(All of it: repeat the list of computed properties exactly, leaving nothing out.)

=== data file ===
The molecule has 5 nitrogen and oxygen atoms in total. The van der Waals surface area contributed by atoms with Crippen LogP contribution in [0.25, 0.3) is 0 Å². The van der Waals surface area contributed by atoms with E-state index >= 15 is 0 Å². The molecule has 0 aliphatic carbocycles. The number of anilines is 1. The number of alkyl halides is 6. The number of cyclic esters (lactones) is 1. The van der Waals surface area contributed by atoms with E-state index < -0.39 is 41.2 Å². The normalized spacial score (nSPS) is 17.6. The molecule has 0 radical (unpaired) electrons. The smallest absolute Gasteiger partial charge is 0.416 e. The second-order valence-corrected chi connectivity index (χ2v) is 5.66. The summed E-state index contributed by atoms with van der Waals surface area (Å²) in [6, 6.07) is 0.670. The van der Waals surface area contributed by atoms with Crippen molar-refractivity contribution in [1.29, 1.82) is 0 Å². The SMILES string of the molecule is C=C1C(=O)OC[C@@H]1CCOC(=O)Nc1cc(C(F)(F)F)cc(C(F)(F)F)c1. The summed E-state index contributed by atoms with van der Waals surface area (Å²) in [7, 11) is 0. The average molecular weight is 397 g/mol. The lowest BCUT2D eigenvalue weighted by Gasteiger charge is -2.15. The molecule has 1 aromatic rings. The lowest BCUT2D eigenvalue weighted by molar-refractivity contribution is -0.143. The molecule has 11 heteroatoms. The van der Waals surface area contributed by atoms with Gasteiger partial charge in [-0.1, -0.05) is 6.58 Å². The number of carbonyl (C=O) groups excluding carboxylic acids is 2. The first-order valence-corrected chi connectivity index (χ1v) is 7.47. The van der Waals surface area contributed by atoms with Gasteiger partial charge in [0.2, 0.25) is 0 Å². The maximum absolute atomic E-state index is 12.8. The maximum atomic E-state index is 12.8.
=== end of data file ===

The molecule has 5 nitrogen and oxygen atoms in total. The van der Waals surface area contributed by atoms with Crippen LogP contribution in [0.25, 0.3) is 0 Å². The van der Waals surface area contributed by atoms with E-state index >= 15 is 0 Å². The molecule has 0 aliphatic carbocycles. The number of anilines is 1. The number of alkyl halides is 6. The number of cyclic esters (lactones) is 1. The van der Waals surface area contributed by atoms with E-state index < -0.39 is 41.2 Å². The normalized spacial score (nSPS) is 17.6. The molecule has 0 radical (unpaired) electrons. The smallest absolute Gasteiger partial charge is 0.416 e. The second-order valence-corrected chi connectivity index (χ2v) is 5.66. The summed E-state index contributed by atoms with van der Waals surface area (Å²) in [6, 6.07) is 0.670. The van der Waals surface area contributed by atoms with Crippen molar-refractivity contribution in [1.29, 1.82) is 0 Å². The SMILES string of the molecule is C=C1C(=O)OC[C@@H]1CCOC(=O)Nc1cc(C(F)(F)F)cc(C(F)(F)F)c1. The summed E-state index contributed by atoms with van der Waals surface area (Å²) in [7, 11) is 0. The average molecular weight is 397 g/mol. The lowest BCUT2D eigenvalue weighted by Gasteiger charge is -2.15. The molecule has 1 aromatic rings. The lowest BCUT2D eigenvalue weighted by molar-refractivity contribution is -0.143. The molecule has 11 heteroatoms. The van der Waals surface area contributed by atoms with Gasteiger partial charge in [-0.1, -0.05) is 6.58 Å². The number of carbonyl (C=O) groups excluding carboxylic acids is 2. The first-order valence-corrected chi connectivity index (χ1v) is 7.47. The van der Waals surface area contributed by atoms with Gasteiger partial charge in [0.2, 0.25) is 0 Å². The maximum absolute atomic E-state index is 12.8. The maximum atomic E-state index is 12.8.